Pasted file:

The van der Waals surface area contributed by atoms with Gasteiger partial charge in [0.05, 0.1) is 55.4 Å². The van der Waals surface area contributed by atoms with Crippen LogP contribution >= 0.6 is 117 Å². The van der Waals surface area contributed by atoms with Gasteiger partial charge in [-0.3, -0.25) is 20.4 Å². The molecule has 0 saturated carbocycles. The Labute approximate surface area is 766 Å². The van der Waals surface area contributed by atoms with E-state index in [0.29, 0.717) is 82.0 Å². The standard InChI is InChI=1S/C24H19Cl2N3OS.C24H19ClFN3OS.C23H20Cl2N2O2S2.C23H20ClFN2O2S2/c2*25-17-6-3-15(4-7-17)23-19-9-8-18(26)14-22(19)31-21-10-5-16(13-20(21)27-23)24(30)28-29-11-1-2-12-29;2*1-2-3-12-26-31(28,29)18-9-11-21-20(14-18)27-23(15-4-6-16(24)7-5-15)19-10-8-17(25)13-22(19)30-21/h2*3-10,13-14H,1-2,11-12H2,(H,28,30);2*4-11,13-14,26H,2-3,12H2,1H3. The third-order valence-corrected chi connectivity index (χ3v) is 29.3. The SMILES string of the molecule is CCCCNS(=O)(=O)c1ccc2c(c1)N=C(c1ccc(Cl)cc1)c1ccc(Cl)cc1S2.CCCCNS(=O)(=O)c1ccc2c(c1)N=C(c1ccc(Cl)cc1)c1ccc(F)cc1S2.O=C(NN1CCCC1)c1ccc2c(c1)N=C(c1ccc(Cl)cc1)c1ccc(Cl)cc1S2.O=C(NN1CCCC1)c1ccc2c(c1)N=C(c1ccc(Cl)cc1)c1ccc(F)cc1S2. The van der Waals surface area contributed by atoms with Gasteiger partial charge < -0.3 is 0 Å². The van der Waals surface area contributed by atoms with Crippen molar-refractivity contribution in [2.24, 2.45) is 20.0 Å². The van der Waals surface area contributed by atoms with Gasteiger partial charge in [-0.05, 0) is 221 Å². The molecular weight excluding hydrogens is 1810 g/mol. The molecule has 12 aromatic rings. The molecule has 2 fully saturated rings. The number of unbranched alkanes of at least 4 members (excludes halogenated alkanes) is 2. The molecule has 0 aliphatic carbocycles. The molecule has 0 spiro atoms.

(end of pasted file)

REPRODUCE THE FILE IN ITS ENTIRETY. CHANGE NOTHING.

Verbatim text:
The van der Waals surface area contributed by atoms with Gasteiger partial charge in [0.05, 0.1) is 55.4 Å². The van der Waals surface area contributed by atoms with Crippen LogP contribution >= 0.6 is 117 Å². The van der Waals surface area contributed by atoms with Gasteiger partial charge in [-0.3, -0.25) is 20.4 Å². The molecule has 0 saturated carbocycles. The Labute approximate surface area is 766 Å². The van der Waals surface area contributed by atoms with E-state index in [0.29, 0.717) is 82.0 Å². The standard InChI is InChI=1S/C24H19Cl2N3OS.C24H19ClFN3OS.C23H20Cl2N2O2S2.C23H20ClFN2O2S2/c2*25-17-6-3-15(4-7-17)23-19-9-8-18(26)14-22(19)31-21-10-5-16(13-20(21)27-23)24(30)28-29-11-1-2-12-29;2*1-2-3-12-26-31(28,29)18-9-11-21-20(14-18)27-23(15-4-6-16(24)7-5-15)19-10-8-17(25)13-22(19)30-21/h2*3-10,13-14H,1-2,11-12H2,(H,28,30);2*4-11,13-14,26H,2-3,12H2,1H3. The third-order valence-corrected chi connectivity index (χ3v) is 29.3. The SMILES string of the molecule is CCCCNS(=O)(=O)c1ccc2c(c1)N=C(c1ccc(Cl)cc1)c1ccc(Cl)cc1S2.CCCCNS(=O)(=O)c1ccc2c(c1)N=C(c1ccc(Cl)cc1)c1ccc(F)cc1S2.O=C(NN1CCCC1)c1ccc2c(c1)N=C(c1ccc(Cl)cc1)c1ccc(Cl)cc1S2.O=C(NN1CCCC1)c1ccc2c(c1)N=C(c1ccc(Cl)cc1)c1ccc(F)cc1S2. The van der Waals surface area contributed by atoms with Gasteiger partial charge < -0.3 is 0 Å². The van der Waals surface area contributed by atoms with Crippen molar-refractivity contribution in [2.24, 2.45) is 20.0 Å². The van der Waals surface area contributed by atoms with Gasteiger partial charge in [-0.05, 0) is 221 Å². The molecular weight excluding hydrogens is 1810 g/mol. The molecule has 12 aromatic rings. The molecule has 2 fully saturated rings. The number of unbranched alkanes of at least 4 members (excludes halogenated alkanes) is 2. The molecule has 0 aliphatic carbocycles. The molecule has 0 spiro atoms.